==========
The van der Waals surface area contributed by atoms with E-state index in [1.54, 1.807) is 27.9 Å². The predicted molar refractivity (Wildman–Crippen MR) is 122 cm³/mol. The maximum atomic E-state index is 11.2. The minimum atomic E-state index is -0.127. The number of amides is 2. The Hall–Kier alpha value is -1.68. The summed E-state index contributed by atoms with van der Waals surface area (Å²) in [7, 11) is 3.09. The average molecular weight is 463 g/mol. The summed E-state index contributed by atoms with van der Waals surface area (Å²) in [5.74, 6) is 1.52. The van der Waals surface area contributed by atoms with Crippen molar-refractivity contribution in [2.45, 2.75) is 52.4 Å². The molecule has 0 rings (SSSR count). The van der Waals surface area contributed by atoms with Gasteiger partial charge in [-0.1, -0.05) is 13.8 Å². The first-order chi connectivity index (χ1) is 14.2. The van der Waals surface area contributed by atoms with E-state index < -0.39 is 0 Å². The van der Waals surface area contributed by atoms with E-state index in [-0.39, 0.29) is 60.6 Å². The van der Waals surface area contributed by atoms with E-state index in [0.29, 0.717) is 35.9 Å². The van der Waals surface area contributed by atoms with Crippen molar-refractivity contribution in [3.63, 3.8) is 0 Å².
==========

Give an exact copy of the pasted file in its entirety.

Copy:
The van der Waals surface area contributed by atoms with E-state index in [1.54, 1.807) is 27.9 Å². The predicted molar refractivity (Wildman–Crippen MR) is 122 cm³/mol. The maximum atomic E-state index is 11.2. The minimum atomic E-state index is -0.127. The number of amides is 2. The Hall–Kier alpha value is -1.68. The summed E-state index contributed by atoms with van der Waals surface area (Å²) in [7, 11) is 3.09. The average molecular weight is 463 g/mol. The summed E-state index contributed by atoms with van der Waals surface area (Å²) in [5.74, 6) is 1.52. The van der Waals surface area contributed by atoms with Crippen molar-refractivity contribution in [2.45, 2.75) is 52.4 Å². The molecule has 0 rings (SSSR count). The van der Waals surface area contributed by atoms with Gasteiger partial charge in [-0.1, -0.05) is 13.8 Å². The first-order chi connectivity index (χ1) is 14.2. The van der Waals surface area contributed by atoms with E-state index < -0.39 is 0 Å². The van der Waals surface area contributed by atoms with E-state index in [-0.39, 0.29) is 60.6 Å². The van der Waals surface area contributed by atoms with E-state index in [0.29, 0.717) is 35.9 Å². The van der Waals surface area contributed by atoms with Crippen molar-refractivity contribution in [3.63, 3.8) is 0 Å².